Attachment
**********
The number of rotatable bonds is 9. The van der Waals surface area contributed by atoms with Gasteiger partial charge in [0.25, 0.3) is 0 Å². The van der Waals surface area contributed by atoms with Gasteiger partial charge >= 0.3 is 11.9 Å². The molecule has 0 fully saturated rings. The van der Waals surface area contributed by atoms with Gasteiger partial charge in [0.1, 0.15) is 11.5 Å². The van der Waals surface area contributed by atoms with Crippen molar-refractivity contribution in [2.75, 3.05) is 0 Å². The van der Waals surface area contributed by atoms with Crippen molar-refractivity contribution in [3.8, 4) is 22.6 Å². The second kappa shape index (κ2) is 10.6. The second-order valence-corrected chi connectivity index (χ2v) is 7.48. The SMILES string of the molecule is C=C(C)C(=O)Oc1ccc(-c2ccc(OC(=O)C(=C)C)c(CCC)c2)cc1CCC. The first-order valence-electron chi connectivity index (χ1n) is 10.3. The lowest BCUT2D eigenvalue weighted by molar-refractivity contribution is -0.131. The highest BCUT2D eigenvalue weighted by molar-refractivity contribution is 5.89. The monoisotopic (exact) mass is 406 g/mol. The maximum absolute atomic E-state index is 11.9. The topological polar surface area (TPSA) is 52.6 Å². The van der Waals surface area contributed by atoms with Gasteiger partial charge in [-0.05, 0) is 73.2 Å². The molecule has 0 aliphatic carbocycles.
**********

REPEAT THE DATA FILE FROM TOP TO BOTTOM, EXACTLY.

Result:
The number of rotatable bonds is 9. The van der Waals surface area contributed by atoms with Gasteiger partial charge in [0.25, 0.3) is 0 Å². The van der Waals surface area contributed by atoms with Gasteiger partial charge >= 0.3 is 11.9 Å². The molecule has 0 fully saturated rings. The van der Waals surface area contributed by atoms with Gasteiger partial charge in [0.1, 0.15) is 11.5 Å². The van der Waals surface area contributed by atoms with Crippen molar-refractivity contribution in [2.75, 3.05) is 0 Å². The van der Waals surface area contributed by atoms with Crippen molar-refractivity contribution in [3.8, 4) is 22.6 Å². The second kappa shape index (κ2) is 10.6. The second-order valence-corrected chi connectivity index (χ2v) is 7.48. The SMILES string of the molecule is C=C(C)C(=O)Oc1ccc(-c2ccc(OC(=O)C(=C)C)c(CCC)c2)cc1CCC. The first-order valence-electron chi connectivity index (χ1n) is 10.3. The lowest BCUT2D eigenvalue weighted by molar-refractivity contribution is -0.131. The highest BCUT2D eigenvalue weighted by molar-refractivity contribution is 5.89. The monoisotopic (exact) mass is 406 g/mol. The maximum absolute atomic E-state index is 11.9. The topological polar surface area (TPSA) is 52.6 Å². The van der Waals surface area contributed by atoms with Gasteiger partial charge in [-0.05, 0) is 73.2 Å². The molecule has 0 aliphatic carbocycles.